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James Barnett, 1888

James Barnet, 1888

This photograph is for study purposes only

 Story and Photographs by Warrigal Mirriyuula

In December 1854 James Barnet, a native Scot from Arbroath, landed in Sydney and set himself up as a builder in Glebe. The business prospered and within 11 years he had succeeded his mentor Edmund Blacket as Colonial Architect. He was 37 years old and in the next 25 years he achieved more than he might ever have imagined.

Some of his achievements made a lasting impression on me as I wondered, as boys will, about why it was that the Orange Courthouse looked so much a courthouse. I knew nothing of Barnet then, but this local, familiar building always caught my eye. It remains today my favourite Barnet Courthouse. The Classical design is so balanced, so well resolved. The masses and proportions in a near perfect harmony that even Pericles would admire.

Orange Court House (c) Central Western D aily - w1200_h678_fmax

 Orange Court House, 1883. Architect James Barnet

 As I grew up I began to recognise buildings through out the Central West of NSW that seemed to be related in some way. They were often public buildings like town halls, post and telegraph offices and court houses and they began to define something in my mind; the notion of Victorian Civic Pride; the idea that for a young nation to aspire to credibility amongst the great nations of the world it needed the underpinnings of the rule of law, democratic action and communications. It needed to display the high regard it held for these things, these institutions of state legitimacy, and so within a few decades of the first settlement of the lands west of the divide, these buildings began popping up everywhere. The curious thing is that many of them were built when there was little else surrounding them. Many of the towns and villages they served had yet to develop what we might now recognise as a civic centre. These buildings stood for a time alone, like the recently arrived aliens they were, surrounded by mud or dust, slab cut huts, corrugated iron and cheap bricks, representing the hope for a future that had yet to come into being.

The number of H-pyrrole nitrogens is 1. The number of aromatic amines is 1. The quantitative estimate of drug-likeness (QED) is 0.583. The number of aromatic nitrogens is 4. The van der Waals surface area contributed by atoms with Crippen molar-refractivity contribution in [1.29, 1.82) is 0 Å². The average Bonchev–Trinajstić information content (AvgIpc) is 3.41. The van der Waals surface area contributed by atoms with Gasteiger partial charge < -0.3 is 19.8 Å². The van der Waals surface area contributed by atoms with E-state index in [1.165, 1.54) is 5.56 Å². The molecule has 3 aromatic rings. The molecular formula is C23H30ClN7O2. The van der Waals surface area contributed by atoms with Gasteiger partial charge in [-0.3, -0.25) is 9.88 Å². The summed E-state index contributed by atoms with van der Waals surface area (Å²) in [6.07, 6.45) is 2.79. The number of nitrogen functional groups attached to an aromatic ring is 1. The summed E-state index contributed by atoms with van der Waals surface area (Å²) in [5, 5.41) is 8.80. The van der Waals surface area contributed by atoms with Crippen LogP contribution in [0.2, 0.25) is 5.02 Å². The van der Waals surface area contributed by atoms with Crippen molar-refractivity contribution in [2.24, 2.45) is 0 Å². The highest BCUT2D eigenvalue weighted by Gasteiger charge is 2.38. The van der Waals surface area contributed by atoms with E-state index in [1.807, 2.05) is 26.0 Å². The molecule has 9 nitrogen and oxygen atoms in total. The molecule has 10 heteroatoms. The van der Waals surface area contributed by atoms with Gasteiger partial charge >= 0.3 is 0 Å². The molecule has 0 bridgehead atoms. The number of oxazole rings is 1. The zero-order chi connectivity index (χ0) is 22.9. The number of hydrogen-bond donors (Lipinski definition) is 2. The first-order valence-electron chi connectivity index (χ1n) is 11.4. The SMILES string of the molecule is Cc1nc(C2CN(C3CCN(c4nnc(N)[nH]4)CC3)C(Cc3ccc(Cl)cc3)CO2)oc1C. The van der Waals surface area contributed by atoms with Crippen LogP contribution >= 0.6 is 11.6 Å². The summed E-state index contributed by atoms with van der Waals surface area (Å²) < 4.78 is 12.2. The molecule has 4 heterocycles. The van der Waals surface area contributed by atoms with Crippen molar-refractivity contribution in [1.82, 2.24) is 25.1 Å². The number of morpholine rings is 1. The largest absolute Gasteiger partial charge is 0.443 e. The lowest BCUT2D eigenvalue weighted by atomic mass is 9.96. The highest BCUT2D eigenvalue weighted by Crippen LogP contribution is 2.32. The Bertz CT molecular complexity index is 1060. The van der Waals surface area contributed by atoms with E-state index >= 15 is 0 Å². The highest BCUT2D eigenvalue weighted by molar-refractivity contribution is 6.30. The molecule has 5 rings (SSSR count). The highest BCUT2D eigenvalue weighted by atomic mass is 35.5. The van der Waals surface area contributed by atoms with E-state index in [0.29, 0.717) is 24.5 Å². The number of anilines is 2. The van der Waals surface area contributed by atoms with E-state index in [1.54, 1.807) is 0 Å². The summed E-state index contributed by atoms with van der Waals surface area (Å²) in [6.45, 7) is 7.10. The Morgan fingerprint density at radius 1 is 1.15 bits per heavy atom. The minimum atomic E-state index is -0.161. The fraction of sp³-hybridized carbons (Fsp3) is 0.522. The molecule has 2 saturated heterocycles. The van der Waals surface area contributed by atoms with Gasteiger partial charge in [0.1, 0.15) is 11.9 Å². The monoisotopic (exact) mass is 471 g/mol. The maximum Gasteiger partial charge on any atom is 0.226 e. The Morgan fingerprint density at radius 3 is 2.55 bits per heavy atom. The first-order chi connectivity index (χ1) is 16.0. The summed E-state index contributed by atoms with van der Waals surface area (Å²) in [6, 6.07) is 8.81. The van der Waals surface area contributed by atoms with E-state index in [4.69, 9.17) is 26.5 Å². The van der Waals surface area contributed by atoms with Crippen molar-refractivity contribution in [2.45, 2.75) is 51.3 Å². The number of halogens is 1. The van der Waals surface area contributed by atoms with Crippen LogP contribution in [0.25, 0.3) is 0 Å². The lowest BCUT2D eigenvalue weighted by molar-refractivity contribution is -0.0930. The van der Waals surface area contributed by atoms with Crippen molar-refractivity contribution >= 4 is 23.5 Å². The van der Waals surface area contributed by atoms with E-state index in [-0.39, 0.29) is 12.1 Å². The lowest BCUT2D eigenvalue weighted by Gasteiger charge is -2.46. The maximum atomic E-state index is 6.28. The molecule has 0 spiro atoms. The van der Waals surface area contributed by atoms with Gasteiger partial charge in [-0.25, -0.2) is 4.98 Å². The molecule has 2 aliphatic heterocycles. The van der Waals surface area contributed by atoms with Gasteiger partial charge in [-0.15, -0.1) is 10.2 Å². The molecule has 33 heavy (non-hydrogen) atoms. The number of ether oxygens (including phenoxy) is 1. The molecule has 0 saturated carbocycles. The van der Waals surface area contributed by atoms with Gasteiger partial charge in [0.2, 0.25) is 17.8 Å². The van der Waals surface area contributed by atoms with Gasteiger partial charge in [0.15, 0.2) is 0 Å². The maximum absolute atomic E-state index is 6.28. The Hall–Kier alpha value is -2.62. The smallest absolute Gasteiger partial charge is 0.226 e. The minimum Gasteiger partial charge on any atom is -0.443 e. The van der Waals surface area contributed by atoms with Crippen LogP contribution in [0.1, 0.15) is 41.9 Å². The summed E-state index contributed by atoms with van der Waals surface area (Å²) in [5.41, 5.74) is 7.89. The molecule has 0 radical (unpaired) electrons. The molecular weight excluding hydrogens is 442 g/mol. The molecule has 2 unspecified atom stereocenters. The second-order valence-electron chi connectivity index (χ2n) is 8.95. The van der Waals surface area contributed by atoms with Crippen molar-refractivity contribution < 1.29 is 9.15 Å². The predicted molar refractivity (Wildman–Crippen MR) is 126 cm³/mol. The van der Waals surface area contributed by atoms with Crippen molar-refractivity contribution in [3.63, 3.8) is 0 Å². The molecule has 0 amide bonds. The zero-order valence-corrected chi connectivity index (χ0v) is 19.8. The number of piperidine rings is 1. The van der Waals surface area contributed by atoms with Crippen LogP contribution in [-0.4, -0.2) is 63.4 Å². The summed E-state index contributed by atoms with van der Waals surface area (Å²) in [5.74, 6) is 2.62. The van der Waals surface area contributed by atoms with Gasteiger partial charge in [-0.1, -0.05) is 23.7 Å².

Orange PO and Lands Office Orange Post & Lands Office, James Barnet 1885. This stuccoed brick PO still stands as handsome as ever, however more recent street plantings have almost completely obscured the entire building with foliage.

 It was many years later that I finally learned that the buildings that caught my eye, made me wonder, where all designed by the one architect, James Johnstone Barnet; and it was one of his earlier buildings that had started the whole thing off.


Molong Court House (Now the Molong Police Station). James Barnet 1862